Know Your Wine Faults


Picture a perfect Saturday in London Fields – a rare day when the sky is so blue it appears the colour button has been turned up a few notches - and you’re among friends, food and wine. The whole scene was near perfect except for one nagging detail – our bottle of wine was corked.

Corked (or any faulted wine) is annoying but it’s no big deal. Because it is so common – a recent study by Wine Spectator revealed  a 7% figure- most wine merchants will replace your bottle if you think it is off. So, for the greater good of the picnic, I pressed pause on my lazy afternoon and went back to the shop to have it replaced.

When I arrived, unfortunately, the salesperson did not agree that the wine was corked and gave me a very hard time about replacing the bottle. Tell-tale signs of cork-taint were overlooked and passed off as being characters of the wine I was drinking. Needless to say, I found the situation displeasing.

Subsequently, I have realised that because wine-tasting comes in tandem with trading highly subjective data, sometimes classic faults are overlooked and brushed off as being characters of the wine. For most wine-drinkers, when you get a faulted bottle, you probably can’t put your finger on why it tastes bad - you just think you don’t like it. And because taste is subjective, it can be difficult to tell if there is a science behind the bad taste in your mouth or if it is just not your style.

This scenario was convincingly illustrated when we opened the new bottle of our corked wine from earlier in the afternoon.  Bright fruit and aromatics were plentiful and that mouldy basement smell was nowhere to be found. Had we not tried a new bottle, we would have simply deemed it unenjoyable and wouldn't buy it again.

For this reason, I have isolated 5 common wine faults and some clues in detecting them.  It should also be noted that faults in small amounts are passable and can actually add character and enjoyment to a wine. However, if you are getting pungent characters listed in any of these faults, definitely have the bottle replaced.

Fault #1 – Cork Taint a.k.a Trichloroanisole

Contrary to popular belief, “corked wine” does not mean there are pieces of crumbled cork in the bottle. Cork taint or corked wine is the presence of a chemical containment called 2,4,6-Trichloroanisole (TCA) in your wine. Usually, this comes from the natural cork in the bottle; however, TCA can also be present in oak barrels or bottling lines. In this case, the entire batch of wine is ruined instead of just one bottle. For the record, TCA isn’t harmful in any way , it just ruins your wine (and your picnic).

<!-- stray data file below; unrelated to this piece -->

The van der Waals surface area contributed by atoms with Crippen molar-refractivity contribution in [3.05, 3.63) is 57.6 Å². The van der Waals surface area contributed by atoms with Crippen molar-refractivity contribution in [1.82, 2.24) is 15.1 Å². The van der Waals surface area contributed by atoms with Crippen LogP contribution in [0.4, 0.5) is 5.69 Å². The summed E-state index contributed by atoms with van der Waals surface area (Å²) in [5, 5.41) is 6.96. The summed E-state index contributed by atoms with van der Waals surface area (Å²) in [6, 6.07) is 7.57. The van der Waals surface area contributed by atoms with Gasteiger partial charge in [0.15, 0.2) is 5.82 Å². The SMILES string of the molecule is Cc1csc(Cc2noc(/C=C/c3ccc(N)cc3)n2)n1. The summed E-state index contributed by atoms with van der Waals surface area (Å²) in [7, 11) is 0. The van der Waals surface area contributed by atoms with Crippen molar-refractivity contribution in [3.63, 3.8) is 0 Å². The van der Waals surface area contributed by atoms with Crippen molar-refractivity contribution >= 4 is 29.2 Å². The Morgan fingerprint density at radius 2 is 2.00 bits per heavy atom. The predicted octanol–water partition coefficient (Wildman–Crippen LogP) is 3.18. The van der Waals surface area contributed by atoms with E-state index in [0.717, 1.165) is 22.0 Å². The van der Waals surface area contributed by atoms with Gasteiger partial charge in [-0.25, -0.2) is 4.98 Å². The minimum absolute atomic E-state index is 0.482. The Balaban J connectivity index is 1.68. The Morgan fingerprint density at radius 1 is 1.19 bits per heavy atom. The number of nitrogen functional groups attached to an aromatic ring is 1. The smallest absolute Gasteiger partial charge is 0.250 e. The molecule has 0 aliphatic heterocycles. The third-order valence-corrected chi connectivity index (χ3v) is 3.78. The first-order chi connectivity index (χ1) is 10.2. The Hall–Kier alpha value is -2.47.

How to spot it:

The unmistakable smell of mouldy basement, wet newspaper or musty cardboard.  Fruit aromas and flavours will have dulled and generally there is an overall loss of vibrancy in the wine.

Fault #2 – Oxidation

Oxidized wine means the juice is spoiled from too much exposure to oxygen. If you open a bottle and leave it on your counter-top for a week, it becomes oxidized; forever changing the flavour profile from fresh and vibrant to bitter and flat. Sometimes this happens before you have opened your wine due to a break in the closure or from being poorly sealed at the winery.

It should be noted that some wines are deliberately oxidative as the style the winemaker is trying to achieve, i.e. Sherry and Vin Jaune.

How to spot it:

The major indicator for oxidized wine is the colour. Whites turn amber or even brown and reds start to turn brown or brick coloured. Aromas in whites start to resemble sherry or apple cider and reds take on a caramelized quality. Both whites and reds lose their fruit character and become more bitter.

Fault #3 – Reduction

This is the opposite of oxidization, where the wine hasn't received enough exposure to oxygen during its production.  Winemakers are well aware of the adverse effects of too much oxygen in their wines and can potentially counter this with reverse wine-making techniques. If taken to the extreme, reduction occurs .

How to spot it:

Extremely reduced wine smells like sulphur so if you notice a smell of rotten eggs and burnt rubber, your wine is likely reductive.

Note: reduction can be improved or event fixed by decanting/aerating the wine and/or putting copper into it (use a clean penny).

Fault #4 – High Doses of Volatile Acidity (VA)

Volatile acidity occurs naturally in wine and in small doses it can actually add character.  Some winemakers even use it deliberately to add complexity to the flavour profile. In high doses, VA will make your wine taste like vinegar or stomach acid; the cause of this is generally from bacteria in the wine that create acetic acid (the same substance that gives vinegar its aroma and flavour) and its by-product ethyl acetate (which smells like nail polish remover).

How to spot it:

A violent smell of acetone, nail polish remover and/or vinegar. The wine will likely taste sharp and like vinegar as well.

Fault # 5 – Re-fermentation

This refers to fizzy red or white wine that isn't deliberately supposed to be frizzante. This occurs when residual sugar connects with any yeast after being bottled. This is most common when sweet wines have been bottled in unsterile conditions, allowing the presence of micro-organisms.

How to spot it:

This one is easy – your still wine is fizzy and has tiny bubbles.

Make sure you are certain the bubbles are not supposed to be there – some still wines like Vinho Verde are meant to be fizzy.


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